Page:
The Porter finally centres Black ambition on Canadian television — and it's a revelation
Vibrant characters and a rich setting have Amanda Parris hooked on the new CBC period drama
Black Light is a column by Governor General Award-winning writer Amanda Parris that spotlights, champions and challenges art and popular culture that is created by Black people and/or centres Black people.
The Porter premiered on CBC this week. Set in the heart of St. Antoine, a Black community in Montreal, it is inspired by the real history of Black Canadian train porters in the 1920s and their struggle to build a labour union across North America.
It's a time period rich with narrative possibility, and the train porters — long-time background players throughout cinema history — receive top billing for the first time. But beyond that initial premise, the series introduces us to a vibrant world of stylish gangsters, imperfect revolutionary movements, sophisticated jazz clubs and an array of conflicted, compelling and powerful characters. As co-showrunner Marsha Greene told me when I interviewed the cast and creators during a launch event, "We really felt that the show was about Black ambition."
Reflecting on this idea of Black ambition, I was reminded of the quote: "I am my ancestors' wildest dreams." You've probably seen it floating around on social media, perhaps inscribed on a T-shirt or maybe even hanging on someone's wall. The first time I read it, I found it inspiring. And then — as with most initially inspiring things that I see on the internet — there was an inevitable backlash. A number of people have decried the arrogance inherent to the idea that you, me, us, could ever be the wildest iteration of our ancestors' dreams. And true to their point, the dreams and ambitions of the characters in The Porter aren't self-sacrificial yearnings for a better tomorrow. Whether they are organizing unions, bootlegging liquor or training for stardom, these characters want to make their lives better today.
There is something revelatory about a period drama centred on the ambitions of Black characters. Reflecting on other films and television series that I've watched in this genre, the focus has often been on survival in the midst of suffering or resistance in the midst of oppression. And while The Porter illustrates the many real structural limitations and violence within the period, it doesn't stay there.
As series director (alongside Charles Officer) and executive producer R.T. Thorne told me, "Like everyday life now, even when forces of oppression are on us, our characters have places to find that joy and also just chase their dreams. No matter what era you're in, you're still doing that no matter what the world has for you."
Conflict in The Porter is found not only in the larger systems of oppression but also in relationships between Black characters as they challenge each other, grow in different directions, employ different strategies and realize the divergence in their goals.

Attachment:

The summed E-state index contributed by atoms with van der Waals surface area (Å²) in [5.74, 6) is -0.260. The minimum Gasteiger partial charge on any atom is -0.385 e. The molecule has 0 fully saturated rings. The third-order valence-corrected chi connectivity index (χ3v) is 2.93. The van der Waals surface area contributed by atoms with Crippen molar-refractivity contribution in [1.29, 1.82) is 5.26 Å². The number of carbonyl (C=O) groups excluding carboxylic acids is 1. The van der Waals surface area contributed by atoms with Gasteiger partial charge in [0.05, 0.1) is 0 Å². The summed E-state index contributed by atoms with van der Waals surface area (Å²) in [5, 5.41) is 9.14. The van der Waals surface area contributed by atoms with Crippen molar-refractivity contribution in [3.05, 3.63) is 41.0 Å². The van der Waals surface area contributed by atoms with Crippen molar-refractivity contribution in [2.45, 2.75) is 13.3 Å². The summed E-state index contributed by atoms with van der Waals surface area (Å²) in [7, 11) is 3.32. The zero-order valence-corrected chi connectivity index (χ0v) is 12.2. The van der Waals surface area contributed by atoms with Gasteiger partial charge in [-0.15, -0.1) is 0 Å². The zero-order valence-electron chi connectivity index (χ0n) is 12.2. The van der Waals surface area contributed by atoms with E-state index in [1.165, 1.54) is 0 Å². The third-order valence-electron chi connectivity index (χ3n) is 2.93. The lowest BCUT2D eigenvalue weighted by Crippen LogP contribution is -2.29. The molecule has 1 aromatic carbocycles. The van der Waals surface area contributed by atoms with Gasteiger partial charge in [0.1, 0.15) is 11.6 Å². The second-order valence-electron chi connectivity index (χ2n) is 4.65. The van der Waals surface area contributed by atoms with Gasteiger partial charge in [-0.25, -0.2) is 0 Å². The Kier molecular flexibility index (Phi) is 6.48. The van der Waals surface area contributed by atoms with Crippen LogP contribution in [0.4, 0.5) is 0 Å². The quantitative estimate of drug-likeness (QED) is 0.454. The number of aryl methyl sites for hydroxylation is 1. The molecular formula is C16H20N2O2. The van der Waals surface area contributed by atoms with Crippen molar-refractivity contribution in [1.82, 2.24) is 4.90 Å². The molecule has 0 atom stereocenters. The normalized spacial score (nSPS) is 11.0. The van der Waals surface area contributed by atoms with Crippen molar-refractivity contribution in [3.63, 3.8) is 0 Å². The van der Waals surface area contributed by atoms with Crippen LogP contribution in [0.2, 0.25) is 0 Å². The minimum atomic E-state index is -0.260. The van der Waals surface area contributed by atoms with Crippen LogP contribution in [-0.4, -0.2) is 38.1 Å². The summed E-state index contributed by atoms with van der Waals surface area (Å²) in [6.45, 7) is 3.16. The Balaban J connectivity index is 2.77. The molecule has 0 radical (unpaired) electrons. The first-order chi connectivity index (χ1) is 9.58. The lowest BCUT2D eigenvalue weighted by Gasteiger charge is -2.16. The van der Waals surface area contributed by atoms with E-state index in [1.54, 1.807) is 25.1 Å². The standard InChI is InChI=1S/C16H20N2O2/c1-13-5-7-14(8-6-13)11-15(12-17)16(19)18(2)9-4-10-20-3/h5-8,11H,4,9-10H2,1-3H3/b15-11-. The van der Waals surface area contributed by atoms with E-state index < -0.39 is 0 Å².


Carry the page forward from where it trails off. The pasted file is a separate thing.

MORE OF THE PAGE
A prime example of this can be found in the charismatic lead character Junior Massey (Aml Ameen). Our first introduction to him is in a tense standoff with a police officer, defiance etched on his face. Junior bows his head to no one. A natural hustler always considering every angle, Massey is a porter who can play the game but refuses to be played by it. His drive to not only provide for his family but also to do so on his own terms, playing in the grey areas of morality but always with his head held high, feels familiar. As Ameen noted when we spoke, Junior Massey is "a rebel of his time, but a rebel that can be identified in this era."
In contrast to Junior is his wife Marlene Massey (Mouna Traoré). While Junior is often holding shady alleyway meetings and plotting below-the-line manoeuvres, it is Marlene, a devout Christian, who we see parenting their son Teddy and managing the household. But Marlene's story and her ambitions are not limited to the domestic sphere. She works as a Black Cross Nurse as part of Marcus Garvey's United Negro Improvement Association. (A historic tentpole of Black ambition, this sprawling, magnificent entity deserves its own series.) And Marlene goes toe to toe, eyes blazing, with the chapter's sexist and penny-pinching male leadership.
Co-showrunner Annemarie Morais described the community of St. Antoine (later known as Little Burgundy) as a character in the series — one that is maintained and sustained by women.
"A lot of these porters were away for stretches at a time," she says. "We wanted to know about the world that exists when they're gone. And that often is women as the backbone of keeping this community sustained and thriving and knit together. As female showrunners, that was important to us."
This world is filled not only with clubs and associations but also with brothels and gambling houses. We see characters dealing with issues of colourism, living with yet-to-be-diagnosed neurodivergences and engaged in passionate closeted sexualities.
Liberating the narrative from genre confines makes The Porter incredibly exciting television. During Episode 2, I found myself feeling like I was watching a heist film. In Episode 3, there were hints of a spy thriller. With Caribbean dialects smoothly moving in and out of the dialogue, the series reminds us that the story of the porters is also a story of Black diaspora. As Arnold Pinnock, who created the show with Bruce Ramsay, told me, "These men and women were not only from the southern States, but also from these small little [places] in the Caribbean: Jamaica, Trinidad, Barbados, Grenada, Guyana. They came to this country and they actually changed policy."
It feels like there are so many possibilities for The Porter and its sprawling world. I'm excited to watch these characters work toward their wildest dreams.
Take a video tour of The Porter set:
Watch The Porter on CBC Gem. New episodes air Mondays at 9 p.m. (9:30 NT) on CBC and CBC Gem.